The object was shot down by an F-22 using an A9X missile from Joint Base Elmendorf-Richardson in Anchorage.
Several officials also said the object shattered into pieces after being hit by the missile, adding to the mystery of what the object really is.
A US official revealed that the pilots who intercepted the object said it was cylindrical in shape and had no observable surveillance equipment attached to it.
The Pentagon has now launched a salvage operation to collect the surface debris from the frozen waters off the coast of Alaska.
Flight radar shows military jets scrambling off the northeast coast of Alaska to search for the debris of the second unidentified object. This comes after the US reportedly developed a system to detect spy balloons on a radar in 2022
The US began developing a system to detect spy balloons shortly after Biden took office in 2021 after a Chinese spy balloon briefly flew over the US. They use the balloon’s signals to run a test to see where other balloons have popped up in the past.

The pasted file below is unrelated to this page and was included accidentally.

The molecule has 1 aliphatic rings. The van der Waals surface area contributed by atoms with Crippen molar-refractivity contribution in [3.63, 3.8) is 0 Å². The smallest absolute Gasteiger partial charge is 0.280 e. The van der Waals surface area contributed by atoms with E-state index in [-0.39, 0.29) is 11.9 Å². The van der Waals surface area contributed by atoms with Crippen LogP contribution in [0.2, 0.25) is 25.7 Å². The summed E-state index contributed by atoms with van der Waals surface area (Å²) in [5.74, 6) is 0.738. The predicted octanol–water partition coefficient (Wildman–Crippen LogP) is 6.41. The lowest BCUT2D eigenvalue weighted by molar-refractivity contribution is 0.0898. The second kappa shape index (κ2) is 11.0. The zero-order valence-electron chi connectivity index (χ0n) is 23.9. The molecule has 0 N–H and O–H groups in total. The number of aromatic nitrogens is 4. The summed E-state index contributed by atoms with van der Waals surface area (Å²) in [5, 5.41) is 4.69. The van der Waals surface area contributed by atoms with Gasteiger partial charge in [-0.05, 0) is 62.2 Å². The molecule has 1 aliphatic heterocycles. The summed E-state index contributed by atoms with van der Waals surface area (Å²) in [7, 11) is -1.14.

What they found enabled them to develop a consistent technical method for tracking balloons around the world. They started using the method in 2022 and have not revealed how it was ultimately developed or how signals are detected, according to CNN.
Biden called the second operation in Alaska a “success” when White House reporters inquired about it — but Republicans were quick to ask why the US had not shot down the surveillance balloon in Beijing sooner.
“So we can shoot suspicious objects BEFORE they cross our border… Just as I suggested,” Kansas Republican Senator Roger Marshall tweeted Friday afternoon.
Senator Dan Sullivan of Alaska, a Republican, said in a Friday press release that he “appreciated the senior Department of Defense officials who informed me this morning of the sighting of this latest object.
“As I did this past week, including during a classified briefing with senior Pentagon officials yesterday, I strongly encouraged the NORTHCOM commander this morning to shoot down this latest unidentified intrusion in Alaskan airspace,” he said. Sullivan. “I commend them for doing that today.